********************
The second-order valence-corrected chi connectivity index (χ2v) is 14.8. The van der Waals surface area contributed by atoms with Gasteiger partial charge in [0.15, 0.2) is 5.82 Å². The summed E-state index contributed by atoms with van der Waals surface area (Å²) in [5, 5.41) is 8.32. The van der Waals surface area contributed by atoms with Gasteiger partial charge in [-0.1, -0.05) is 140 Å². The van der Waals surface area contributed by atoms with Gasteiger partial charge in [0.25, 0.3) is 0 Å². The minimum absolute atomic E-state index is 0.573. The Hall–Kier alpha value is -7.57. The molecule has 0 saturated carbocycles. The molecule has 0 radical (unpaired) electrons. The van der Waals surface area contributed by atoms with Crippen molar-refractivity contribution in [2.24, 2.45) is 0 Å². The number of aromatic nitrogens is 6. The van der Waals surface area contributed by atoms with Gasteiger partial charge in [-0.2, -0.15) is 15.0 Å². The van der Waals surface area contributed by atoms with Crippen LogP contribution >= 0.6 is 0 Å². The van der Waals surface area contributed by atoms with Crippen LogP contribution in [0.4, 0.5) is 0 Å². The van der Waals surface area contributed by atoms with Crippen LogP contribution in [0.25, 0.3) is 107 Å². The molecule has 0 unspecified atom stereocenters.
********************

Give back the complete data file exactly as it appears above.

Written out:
The second-order valence-corrected chi connectivity index (χ2v) is 14.8. The van der Waals surface area contributed by atoms with Gasteiger partial charge in [0.15, 0.2) is 5.82 Å². The summed E-state index contributed by atoms with van der Waals surface area (Å²) in [5, 5.41) is 8.32. The van der Waals surface area contributed by atoms with Gasteiger partial charge in [-0.1, -0.05) is 140 Å². The van der Waals surface area contributed by atoms with Gasteiger partial charge in [0.25, 0.3) is 0 Å². The minimum absolute atomic E-state index is 0.573. The Hall–Kier alpha value is -7.57. The molecule has 0 saturated carbocycles. The molecule has 0 radical (unpaired) electrons. The van der Waals surface area contributed by atoms with Crippen molar-refractivity contribution in [2.24, 2.45) is 0 Å². The number of aromatic nitrogens is 6. The van der Waals surface area contributed by atoms with Gasteiger partial charge in [-0.2, -0.15) is 15.0 Å². The van der Waals surface area contributed by atoms with Crippen LogP contribution >= 0.6 is 0 Å². The van der Waals surface area contributed by atoms with Crippen LogP contribution in [0.4, 0.5) is 0 Å². The van der Waals surface area contributed by atoms with Crippen LogP contribution in [0.25, 0.3) is 107 Å². The molecule has 0 unspecified atom stereocenters.